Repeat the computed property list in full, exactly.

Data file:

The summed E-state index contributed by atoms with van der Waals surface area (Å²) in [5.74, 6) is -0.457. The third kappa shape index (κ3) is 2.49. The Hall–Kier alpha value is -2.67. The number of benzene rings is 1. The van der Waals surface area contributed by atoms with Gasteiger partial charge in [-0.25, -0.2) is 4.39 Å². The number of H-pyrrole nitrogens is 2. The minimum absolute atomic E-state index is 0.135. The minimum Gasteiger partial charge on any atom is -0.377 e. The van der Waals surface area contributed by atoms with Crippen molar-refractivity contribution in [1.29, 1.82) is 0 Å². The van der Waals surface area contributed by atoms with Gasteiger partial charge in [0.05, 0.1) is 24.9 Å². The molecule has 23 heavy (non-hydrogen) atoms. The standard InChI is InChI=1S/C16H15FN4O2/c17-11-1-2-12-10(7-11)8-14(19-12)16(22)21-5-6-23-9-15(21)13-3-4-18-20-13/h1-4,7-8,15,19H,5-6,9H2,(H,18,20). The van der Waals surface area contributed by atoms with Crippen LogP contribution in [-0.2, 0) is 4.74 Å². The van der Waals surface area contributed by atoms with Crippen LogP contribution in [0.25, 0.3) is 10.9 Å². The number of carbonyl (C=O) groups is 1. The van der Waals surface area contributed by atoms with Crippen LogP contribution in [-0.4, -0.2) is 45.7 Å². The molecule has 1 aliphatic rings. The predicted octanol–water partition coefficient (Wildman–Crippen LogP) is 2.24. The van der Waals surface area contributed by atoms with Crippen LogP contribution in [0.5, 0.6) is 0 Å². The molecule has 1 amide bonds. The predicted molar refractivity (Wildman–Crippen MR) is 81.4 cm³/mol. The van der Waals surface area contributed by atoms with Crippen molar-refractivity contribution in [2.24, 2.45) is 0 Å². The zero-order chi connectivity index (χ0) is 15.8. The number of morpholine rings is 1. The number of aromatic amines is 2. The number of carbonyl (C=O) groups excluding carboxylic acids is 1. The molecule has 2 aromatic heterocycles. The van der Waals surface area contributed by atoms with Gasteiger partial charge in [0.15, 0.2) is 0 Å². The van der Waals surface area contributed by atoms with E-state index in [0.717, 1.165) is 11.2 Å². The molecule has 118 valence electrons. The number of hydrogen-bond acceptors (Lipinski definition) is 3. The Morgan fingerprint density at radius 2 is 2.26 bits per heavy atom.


The summed E-state index contributed by atoms with van der Waals surface area (Å²) in [5.74, 6) is -0.457. The third kappa shape index (κ3) is 2.49. The Hall–Kier alpha value is -2.67. The number of benzene rings is 1. The van der Waals surface area contributed by atoms with Gasteiger partial charge in [-0.25, -0.2) is 4.39 Å². The number of H-pyrrole nitrogens is 2. The minimum absolute atomic E-state index is 0.135. The minimum Gasteiger partial charge on any atom is -0.377 e. The van der Waals surface area contributed by atoms with Crippen molar-refractivity contribution in [1.29, 1.82) is 0 Å². The van der Waals surface area contributed by atoms with Gasteiger partial charge in [0.05, 0.1) is 24.9 Å². The molecule has 23 heavy (non-hydrogen) atoms. The standard InChI is InChI=1S/C16H15FN4O2/c17-11-1-2-12-10(7-11)8-14(19-12)16(22)21-5-6-23-9-15(21)13-3-4-18-20-13/h1-4,7-8,15,19H,5-6,9H2,(H,18,20). The van der Waals surface area contributed by atoms with Crippen LogP contribution in [-0.2, 0) is 4.74 Å². The van der Waals surface area contributed by atoms with Crippen LogP contribution in [0.25, 0.3) is 10.9 Å². The number of carbonyl (C=O) groups is 1. The van der Waals surface area contributed by atoms with Crippen LogP contribution in [-0.4, -0.2) is 45.7 Å². The molecule has 1 aliphatic rings. The predicted octanol–water partition coefficient (Wildman–Crippen LogP) is 2.24. The van der Waals surface area contributed by atoms with Crippen LogP contribution in [0.5, 0.6) is 0 Å². The molecule has 1 amide bonds. The predicted molar refractivity (Wildman–Crippen MR) is 81.4 cm³/mol. The van der Waals surface area contributed by atoms with Crippen molar-refractivity contribution in [2.24, 2.45) is 0 Å². The zero-order chi connectivity index (χ0) is 15.8. The number of morpholine rings is 1. The number of aromatic amines is 2. The number of carbonyl (C=O) groups excluding carboxylic acids is 1. The molecule has 2 aromatic heterocycles. The van der Waals surface area contributed by atoms with Gasteiger partial charge in [0.15, 0.2) is 0 Å². The van der Waals surface area contributed by atoms with E-state index in [0.717, 1.165) is 11.2 Å². The molecule has 118 valence electrons. The number of hydrogen-bond acceptors (Lipinski definition) is 3. The Morgan fingerprint density at radius 2 is 2.26 bits per heavy atom.